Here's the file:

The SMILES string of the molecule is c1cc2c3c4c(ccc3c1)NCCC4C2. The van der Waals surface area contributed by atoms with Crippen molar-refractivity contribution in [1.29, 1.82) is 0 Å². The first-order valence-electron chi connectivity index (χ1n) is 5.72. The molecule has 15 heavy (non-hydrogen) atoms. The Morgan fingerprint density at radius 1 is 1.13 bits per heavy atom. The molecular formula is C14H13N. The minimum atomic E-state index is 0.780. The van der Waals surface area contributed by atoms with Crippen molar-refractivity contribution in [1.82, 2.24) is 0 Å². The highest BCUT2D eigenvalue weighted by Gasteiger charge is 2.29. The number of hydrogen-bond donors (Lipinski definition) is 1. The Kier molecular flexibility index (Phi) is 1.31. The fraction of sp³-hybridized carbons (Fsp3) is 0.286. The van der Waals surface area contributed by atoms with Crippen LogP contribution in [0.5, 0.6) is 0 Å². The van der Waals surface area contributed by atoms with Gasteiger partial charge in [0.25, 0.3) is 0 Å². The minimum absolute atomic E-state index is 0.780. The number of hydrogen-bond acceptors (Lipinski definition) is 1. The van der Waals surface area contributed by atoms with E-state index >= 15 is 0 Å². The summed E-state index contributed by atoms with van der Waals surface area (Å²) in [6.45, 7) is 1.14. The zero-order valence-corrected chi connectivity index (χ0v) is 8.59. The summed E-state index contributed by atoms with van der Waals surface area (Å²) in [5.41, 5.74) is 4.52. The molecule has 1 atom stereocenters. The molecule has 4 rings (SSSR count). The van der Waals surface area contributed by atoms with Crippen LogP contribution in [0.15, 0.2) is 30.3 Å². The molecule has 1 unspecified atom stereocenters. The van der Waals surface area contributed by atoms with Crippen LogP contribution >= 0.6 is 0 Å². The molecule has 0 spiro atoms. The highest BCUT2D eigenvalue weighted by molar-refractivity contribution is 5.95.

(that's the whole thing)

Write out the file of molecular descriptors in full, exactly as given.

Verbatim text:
The SMILES string of the molecule is c1cc2c3c4c(ccc3c1)NCCC4C2. The van der Waals surface area contributed by atoms with Crippen molar-refractivity contribution in [1.29, 1.82) is 0 Å². The first-order valence-electron chi connectivity index (χ1n) is 5.72. The molecule has 15 heavy (non-hydrogen) atoms. The Morgan fingerprint density at radius 1 is 1.13 bits per heavy atom. The molecular formula is C14H13N. The minimum atomic E-state index is 0.780. The van der Waals surface area contributed by atoms with Crippen molar-refractivity contribution in [1.82, 2.24) is 0 Å². The highest BCUT2D eigenvalue weighted by Gasteiger charge is 2.29. The number of hydrogen-bond donors (Lipinski definition) is 1. The Kier molecular flexibility index (Phi) is 1.31. The fraction of sp³-hybridized carbons (Fsp3) is 0.286. The van der Waals surface area contributed by atoms with Crippen LogP contribution in [0.5, 0.6) is 0 Å². The van der Waals surface area contributed by atoms with Gasteiger partial charge in [0.25, 0.3) is 0 Å². The minimum absolute atomic E-state index is 0.780. The number of hydrogen-bond acceptors (Lipinski definition) is 1. The van der Waals surface area contributed by atoms with E-state index >= 15 is 0 Å². The summed E-state index contributed by atoms with van der Waals surface area (Å²) in [6.45, 7) is 1.14. The zero-order valence-corrected chi connectivity index (χ0v) is 8.59. The summed E-state index contributed by atoms with van der Waals surface area (Å²) in [5.41, 5.74) is 4.52. The molecule has 1 atom stereocenters. The molecule has 4 rings (SSSR count). The van der Waals surface area contributed by atoms with Crippen LogP contribution in [0.15, 0.2) is 30.3 Å². The molecule has 1 unspecified atom stereocenters. The van der Waals surface area contributed by atoms with Crippen LogP contribution >= 0.6 is 0 Å². The molecule has 0 spiro atoms. The highest BCUT2D eigenvalue weighted by molar-refractivity contribution is 5.95.